On a blustery day in 1778, Captain James Cook sailed into Waimea Bay on the Island of Kauai, the first European to have reached the Hawaiian Islands. He named the archipelago the Sandwich Islands after the Earl of Sandwich. Thankfully, the name did not stick. While he is credited with their “discovery”, the Islands were already inhabited and had been for many years by members of the Polynesian race who sailed the Pacific in their sleek ocean going canoes navigating by the wave patterns and the stars. The name “Hawaiian” is said to have originated in the legend of Hawai’iloa, the Polynesian navigator credited with the original discovey of the Islands.
Kauai is the northern most inhabited island in the Hawaiian chain. As with all the Hawaiian Islands, Kauai’s origin is volcanic. It is also the oldest. The archipelago was formed as molten rock oozed up through the Hawaii hotspot of the Pacific Tectonic Plate. Since the Pacific Plate is sliding WNW, it has carried Kauai and the other Islands in that direction. Kauai is the fourth largest of the Islands and is known for its lush vegetation and is often referred to as the “Garden Isle”. Towards the center of the Island, the former bowl of the volcano, an annual average of 470 inches of rain is received compliments of the moisture saturated air. This huge volume of water produces numerous scenic water falls that attract tourist the world over. “Jurassic Park” falls as it is now called was where parts of the motion picture was filmed, one of the more than 70 films (including the musical “South Pacific”) made on Kauai. Oddly, the Island is populated by thousands of “wild chickens” (or “Moa” in Hawaiian) ancestors of chickens that escaped from Polynesian settlers many years ago. They are everywhere as they have few natural predators. The locals just ignore them pecking about. Many plant and animal species are endemic to the Island and afforded protection.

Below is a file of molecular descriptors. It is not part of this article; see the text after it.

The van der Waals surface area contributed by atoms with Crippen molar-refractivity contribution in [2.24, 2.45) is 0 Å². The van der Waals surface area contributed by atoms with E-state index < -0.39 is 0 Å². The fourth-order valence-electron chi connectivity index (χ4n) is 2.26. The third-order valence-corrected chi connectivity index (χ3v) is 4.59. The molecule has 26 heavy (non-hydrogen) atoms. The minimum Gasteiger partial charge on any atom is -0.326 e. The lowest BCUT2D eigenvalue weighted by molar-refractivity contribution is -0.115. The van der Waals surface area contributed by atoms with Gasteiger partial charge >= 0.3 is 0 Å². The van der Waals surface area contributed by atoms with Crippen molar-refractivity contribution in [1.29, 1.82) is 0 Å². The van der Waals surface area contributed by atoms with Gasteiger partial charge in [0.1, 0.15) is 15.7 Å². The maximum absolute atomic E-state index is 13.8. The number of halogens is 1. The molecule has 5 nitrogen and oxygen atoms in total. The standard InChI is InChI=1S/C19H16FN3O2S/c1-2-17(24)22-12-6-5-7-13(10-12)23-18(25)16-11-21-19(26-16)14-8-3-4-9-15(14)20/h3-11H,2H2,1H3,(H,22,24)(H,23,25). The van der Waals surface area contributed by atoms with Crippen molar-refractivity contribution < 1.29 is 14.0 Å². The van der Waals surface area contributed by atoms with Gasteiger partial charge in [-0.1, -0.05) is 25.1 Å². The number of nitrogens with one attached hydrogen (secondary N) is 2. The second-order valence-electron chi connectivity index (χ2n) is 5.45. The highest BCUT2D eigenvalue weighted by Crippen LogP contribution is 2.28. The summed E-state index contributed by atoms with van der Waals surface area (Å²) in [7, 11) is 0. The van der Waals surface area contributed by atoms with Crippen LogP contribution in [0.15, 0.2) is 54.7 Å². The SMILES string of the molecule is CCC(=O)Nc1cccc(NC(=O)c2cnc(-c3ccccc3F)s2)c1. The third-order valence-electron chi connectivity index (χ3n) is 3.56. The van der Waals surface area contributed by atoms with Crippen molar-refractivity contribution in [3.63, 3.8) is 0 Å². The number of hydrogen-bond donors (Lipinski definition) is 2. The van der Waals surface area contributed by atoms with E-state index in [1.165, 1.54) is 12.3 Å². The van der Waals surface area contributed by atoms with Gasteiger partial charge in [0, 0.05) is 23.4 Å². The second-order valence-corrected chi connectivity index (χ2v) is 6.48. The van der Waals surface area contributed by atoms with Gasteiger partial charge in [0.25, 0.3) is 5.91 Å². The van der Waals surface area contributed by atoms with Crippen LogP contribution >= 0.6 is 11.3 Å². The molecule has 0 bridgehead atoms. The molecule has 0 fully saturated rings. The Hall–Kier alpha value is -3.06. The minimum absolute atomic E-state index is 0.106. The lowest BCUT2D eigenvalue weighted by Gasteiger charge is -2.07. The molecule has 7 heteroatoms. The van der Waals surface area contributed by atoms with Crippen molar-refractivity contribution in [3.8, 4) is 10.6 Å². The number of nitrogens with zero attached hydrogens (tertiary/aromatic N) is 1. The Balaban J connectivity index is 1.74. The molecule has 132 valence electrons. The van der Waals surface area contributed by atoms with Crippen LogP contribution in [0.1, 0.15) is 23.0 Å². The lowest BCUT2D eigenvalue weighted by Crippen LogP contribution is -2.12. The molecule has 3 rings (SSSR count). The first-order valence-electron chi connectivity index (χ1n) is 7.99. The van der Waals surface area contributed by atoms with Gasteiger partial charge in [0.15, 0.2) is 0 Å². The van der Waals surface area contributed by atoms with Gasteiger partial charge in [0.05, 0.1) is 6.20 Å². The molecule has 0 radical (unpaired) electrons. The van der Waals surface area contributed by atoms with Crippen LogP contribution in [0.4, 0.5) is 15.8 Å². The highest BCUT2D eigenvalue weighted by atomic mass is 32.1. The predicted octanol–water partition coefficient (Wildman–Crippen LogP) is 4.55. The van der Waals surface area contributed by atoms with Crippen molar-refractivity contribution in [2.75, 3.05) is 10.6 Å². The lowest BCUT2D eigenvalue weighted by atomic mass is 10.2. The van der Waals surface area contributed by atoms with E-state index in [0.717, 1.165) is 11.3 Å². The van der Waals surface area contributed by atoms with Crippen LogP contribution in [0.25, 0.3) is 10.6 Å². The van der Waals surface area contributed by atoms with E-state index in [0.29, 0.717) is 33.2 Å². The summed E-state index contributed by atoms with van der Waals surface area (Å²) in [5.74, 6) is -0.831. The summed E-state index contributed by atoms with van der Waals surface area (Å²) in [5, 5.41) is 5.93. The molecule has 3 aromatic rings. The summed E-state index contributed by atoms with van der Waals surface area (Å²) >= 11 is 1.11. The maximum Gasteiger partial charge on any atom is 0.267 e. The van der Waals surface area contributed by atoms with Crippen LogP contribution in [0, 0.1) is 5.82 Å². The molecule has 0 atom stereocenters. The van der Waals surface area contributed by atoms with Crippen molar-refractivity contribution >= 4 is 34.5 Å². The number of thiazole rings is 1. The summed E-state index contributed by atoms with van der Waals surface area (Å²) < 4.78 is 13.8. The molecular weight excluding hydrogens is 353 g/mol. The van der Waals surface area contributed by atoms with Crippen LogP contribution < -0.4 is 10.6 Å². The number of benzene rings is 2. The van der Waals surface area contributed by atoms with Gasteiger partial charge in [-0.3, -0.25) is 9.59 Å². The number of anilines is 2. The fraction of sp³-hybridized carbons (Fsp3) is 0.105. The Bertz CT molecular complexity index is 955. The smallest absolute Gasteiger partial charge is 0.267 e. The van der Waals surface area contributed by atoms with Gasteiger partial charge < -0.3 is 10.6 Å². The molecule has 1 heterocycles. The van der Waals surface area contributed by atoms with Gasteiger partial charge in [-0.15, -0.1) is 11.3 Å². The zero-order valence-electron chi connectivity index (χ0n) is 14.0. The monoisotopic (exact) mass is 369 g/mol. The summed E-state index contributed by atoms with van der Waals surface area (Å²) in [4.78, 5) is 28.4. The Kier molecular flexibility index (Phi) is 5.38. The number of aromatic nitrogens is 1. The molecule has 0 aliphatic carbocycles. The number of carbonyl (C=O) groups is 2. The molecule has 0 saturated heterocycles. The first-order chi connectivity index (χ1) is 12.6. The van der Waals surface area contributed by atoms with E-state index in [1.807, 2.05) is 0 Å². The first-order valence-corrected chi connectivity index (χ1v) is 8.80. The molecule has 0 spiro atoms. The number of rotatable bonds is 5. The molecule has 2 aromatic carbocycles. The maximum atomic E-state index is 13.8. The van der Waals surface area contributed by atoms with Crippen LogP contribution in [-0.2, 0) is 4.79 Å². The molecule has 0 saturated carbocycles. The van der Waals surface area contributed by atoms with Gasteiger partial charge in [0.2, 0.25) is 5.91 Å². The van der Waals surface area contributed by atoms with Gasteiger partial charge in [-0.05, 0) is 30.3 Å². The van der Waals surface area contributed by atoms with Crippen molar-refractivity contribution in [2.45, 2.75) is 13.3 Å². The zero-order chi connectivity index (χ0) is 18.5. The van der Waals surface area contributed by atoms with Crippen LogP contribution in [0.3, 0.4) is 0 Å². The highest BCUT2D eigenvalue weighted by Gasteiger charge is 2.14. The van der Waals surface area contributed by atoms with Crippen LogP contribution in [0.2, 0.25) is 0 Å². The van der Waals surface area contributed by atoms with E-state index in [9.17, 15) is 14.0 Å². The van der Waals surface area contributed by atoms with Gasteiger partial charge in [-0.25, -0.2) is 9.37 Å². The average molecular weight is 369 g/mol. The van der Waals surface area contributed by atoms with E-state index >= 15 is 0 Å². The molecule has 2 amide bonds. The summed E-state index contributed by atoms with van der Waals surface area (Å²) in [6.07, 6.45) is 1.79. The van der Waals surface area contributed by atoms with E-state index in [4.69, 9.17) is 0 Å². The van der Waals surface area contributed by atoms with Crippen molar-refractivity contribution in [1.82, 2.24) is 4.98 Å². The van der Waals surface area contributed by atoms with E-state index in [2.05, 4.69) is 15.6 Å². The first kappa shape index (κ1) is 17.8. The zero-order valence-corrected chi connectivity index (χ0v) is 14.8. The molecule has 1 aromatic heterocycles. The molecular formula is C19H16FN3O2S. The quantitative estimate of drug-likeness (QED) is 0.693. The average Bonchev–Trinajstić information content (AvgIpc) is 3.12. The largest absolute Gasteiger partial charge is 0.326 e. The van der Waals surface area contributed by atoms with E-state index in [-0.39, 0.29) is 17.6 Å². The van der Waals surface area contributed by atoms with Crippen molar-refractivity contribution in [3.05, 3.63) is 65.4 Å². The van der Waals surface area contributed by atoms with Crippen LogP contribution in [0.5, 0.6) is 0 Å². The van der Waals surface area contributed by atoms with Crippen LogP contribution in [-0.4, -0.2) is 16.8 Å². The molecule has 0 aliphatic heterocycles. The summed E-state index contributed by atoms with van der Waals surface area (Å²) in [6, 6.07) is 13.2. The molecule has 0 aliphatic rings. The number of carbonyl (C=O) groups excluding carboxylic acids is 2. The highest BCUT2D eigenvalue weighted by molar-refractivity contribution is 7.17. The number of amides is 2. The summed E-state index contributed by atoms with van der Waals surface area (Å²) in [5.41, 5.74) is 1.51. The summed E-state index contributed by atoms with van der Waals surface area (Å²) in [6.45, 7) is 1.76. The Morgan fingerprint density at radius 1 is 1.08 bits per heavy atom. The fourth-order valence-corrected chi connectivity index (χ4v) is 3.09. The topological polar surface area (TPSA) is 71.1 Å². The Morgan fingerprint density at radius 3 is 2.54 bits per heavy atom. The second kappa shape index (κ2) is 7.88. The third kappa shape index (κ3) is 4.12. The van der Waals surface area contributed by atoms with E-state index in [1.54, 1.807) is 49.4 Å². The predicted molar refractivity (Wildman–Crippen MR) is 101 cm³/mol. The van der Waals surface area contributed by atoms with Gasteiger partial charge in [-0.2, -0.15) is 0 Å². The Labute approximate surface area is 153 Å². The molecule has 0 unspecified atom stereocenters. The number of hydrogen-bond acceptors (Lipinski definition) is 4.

The picture above was taken at Spouting Horn Park along the south side of the Island. Ancient Hawaiians legend says that this coastline was once guarded by a giant moo (lizard) named Kaikapu. The moo would eat anything or anyone who came near so people feared him. One day a young boy named Liko jumped into the ocean to outwit the moo. Kaikapu attacked him but Liko thrust a sharp stick into the moo’s mouth and swan under the lava shelf and escaped. Kaikapu followed but got stuck in the lava tube. To this very day, you can hear Kaikapu’s roar and see his breath spraying through the blowhole. Enjoy and never stop learning!